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Book 100: The Magician's Book: a Skeptic's Adventures in Narnia by Laura Miller

Book 100: The Magician's Book: a Skeptic's Adventures in Narnia.
Author: Laura Miller, 2008.
Genre: Memoir. Literary Studies. Biography.
Other Details: Hardback. 312 pages.

This book focus is one reader's long, tumultuous relationship with C.S. Lewis's The Chronicles of Narnia. As a child Laura Miller had been totally enchanted by C.S. Lewis' created world. Then as a teenager she came across references to its Christian symbolism and felt she had been tricked and thereafter this sense of betrayal alienated her from the books. Years later, convinced that "the first book we fall in love with shapes us every bit as much as the first person we fall in love with," Miller returned to Lewis' classic fantasies to examine her responses as an adult and to seek to uncover the source of these small books' power through an examination of the life and influences of their creator, C.S. Lewis.

This is something of a hybrid work, being partly a memoir of the author's relationship with books and reading and her issues with this series as well as a biography of C.S. Lewis and some literary analysis of The Chronicles of Narnia. It also gives details of Miller's trip to the UK and Ireland to trace those places that had inspired Lewis' creation. I was quite intrigued by the premise of this book when I first spotted it and then the moderator of bookaddiction suggested a group of us read it and discuss in the community.

I found I could deeply relate to Miller's writing about her childhood experiences of The Chronicles and reading in general. Her words awoke memories of my own experiences and deep desire that, like Lucy Pevensie, I'd discover a door in the back of the large Victorian wardrobe in my bedroom. However, unlike Miller my relationship with The Chronicles was not really damaged by my realisation of their inherent Christian symbolism. Still I could relate to her perspective. I did get the impression that throughout she was wrestling with an expectation that if you love these books, then automatically they will lead you to Christianity (or back to it in her case). Actually I don't think this is at all so. She did include other perspectives and I found I could relate more to the responses of her friends, Pam and Tiffany in the chapter where she examines her teenage discovery (Chapter 9 The Awful Truth).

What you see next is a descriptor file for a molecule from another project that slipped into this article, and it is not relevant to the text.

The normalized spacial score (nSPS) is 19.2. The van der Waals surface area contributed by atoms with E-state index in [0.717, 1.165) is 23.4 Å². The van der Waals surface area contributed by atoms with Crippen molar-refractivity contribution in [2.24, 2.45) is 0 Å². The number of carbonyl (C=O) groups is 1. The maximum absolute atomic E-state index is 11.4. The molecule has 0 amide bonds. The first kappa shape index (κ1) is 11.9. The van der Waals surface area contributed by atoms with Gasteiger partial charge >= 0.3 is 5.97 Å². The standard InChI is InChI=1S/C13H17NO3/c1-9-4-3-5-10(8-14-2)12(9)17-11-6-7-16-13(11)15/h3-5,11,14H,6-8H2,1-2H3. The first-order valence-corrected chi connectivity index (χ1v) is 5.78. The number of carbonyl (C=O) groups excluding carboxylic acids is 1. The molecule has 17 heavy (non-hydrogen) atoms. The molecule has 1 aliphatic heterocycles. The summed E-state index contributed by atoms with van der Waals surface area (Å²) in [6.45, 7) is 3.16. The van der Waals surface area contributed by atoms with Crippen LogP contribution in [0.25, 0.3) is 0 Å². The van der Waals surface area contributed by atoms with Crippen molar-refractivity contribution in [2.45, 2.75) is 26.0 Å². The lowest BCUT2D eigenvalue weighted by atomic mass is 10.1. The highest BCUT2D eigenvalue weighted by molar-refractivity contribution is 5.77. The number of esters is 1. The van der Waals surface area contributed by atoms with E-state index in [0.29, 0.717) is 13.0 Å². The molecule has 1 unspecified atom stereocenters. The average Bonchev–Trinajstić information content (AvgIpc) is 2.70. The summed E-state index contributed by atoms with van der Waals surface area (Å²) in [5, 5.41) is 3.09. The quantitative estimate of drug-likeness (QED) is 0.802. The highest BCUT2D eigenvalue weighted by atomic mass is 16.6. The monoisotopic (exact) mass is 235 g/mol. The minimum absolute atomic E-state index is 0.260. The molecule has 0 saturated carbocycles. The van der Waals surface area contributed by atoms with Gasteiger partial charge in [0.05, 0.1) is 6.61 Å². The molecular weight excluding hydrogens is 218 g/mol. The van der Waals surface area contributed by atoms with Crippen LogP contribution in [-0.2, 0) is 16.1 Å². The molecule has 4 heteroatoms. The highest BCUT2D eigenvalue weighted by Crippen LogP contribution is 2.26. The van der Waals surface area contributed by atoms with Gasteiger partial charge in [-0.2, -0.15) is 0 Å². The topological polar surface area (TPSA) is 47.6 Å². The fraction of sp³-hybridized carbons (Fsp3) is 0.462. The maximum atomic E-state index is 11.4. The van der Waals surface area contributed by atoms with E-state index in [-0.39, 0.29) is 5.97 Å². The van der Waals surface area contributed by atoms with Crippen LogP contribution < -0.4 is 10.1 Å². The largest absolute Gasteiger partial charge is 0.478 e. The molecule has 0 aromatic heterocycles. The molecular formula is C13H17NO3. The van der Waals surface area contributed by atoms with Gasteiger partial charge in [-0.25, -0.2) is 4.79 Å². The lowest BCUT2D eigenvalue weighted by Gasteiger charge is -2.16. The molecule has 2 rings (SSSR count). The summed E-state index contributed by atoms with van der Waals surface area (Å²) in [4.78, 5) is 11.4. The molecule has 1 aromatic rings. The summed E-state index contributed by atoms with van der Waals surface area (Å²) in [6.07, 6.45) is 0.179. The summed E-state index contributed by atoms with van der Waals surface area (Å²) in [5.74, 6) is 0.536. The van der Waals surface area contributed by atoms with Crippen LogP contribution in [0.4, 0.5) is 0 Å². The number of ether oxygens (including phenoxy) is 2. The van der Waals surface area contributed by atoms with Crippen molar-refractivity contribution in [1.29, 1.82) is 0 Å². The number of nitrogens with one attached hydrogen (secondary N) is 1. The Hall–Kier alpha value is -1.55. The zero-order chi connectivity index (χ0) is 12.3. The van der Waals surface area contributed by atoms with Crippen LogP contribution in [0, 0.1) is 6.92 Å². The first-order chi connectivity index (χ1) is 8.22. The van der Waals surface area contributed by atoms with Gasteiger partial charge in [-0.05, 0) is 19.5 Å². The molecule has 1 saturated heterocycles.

The cover art is beautiful and I enjoyed Miller's rambling anecdotal style. However, there were a few statements that seemed to be pure speculation on her part and I felt my academic self grumbling below the surface about her lack of sources to back these up. Also, there was no bibliography or notes. So while it seemed to want to be taken seriously in terms of a biography and literary studies these omissions meant the book remained much more of a personal work. Perhaps that was her intention given its autobiographical aspect that would be considered out of place in a more academic work.

Overall a very enjoyable and rich book that gave me a great deal of food for thought about my own relationship with books throughout my life and how they'd helped to shape me and also gave me many new insights into C.S. Lewis and The Chronicles of Narnia.

The Magician's Book - official site with excerpt and gallery of images from her travels as well as partial bibliography missing from the print version.
Book Addiction Community Discussion Threads.
Tags: autobiography, biography, literature, non-fiction
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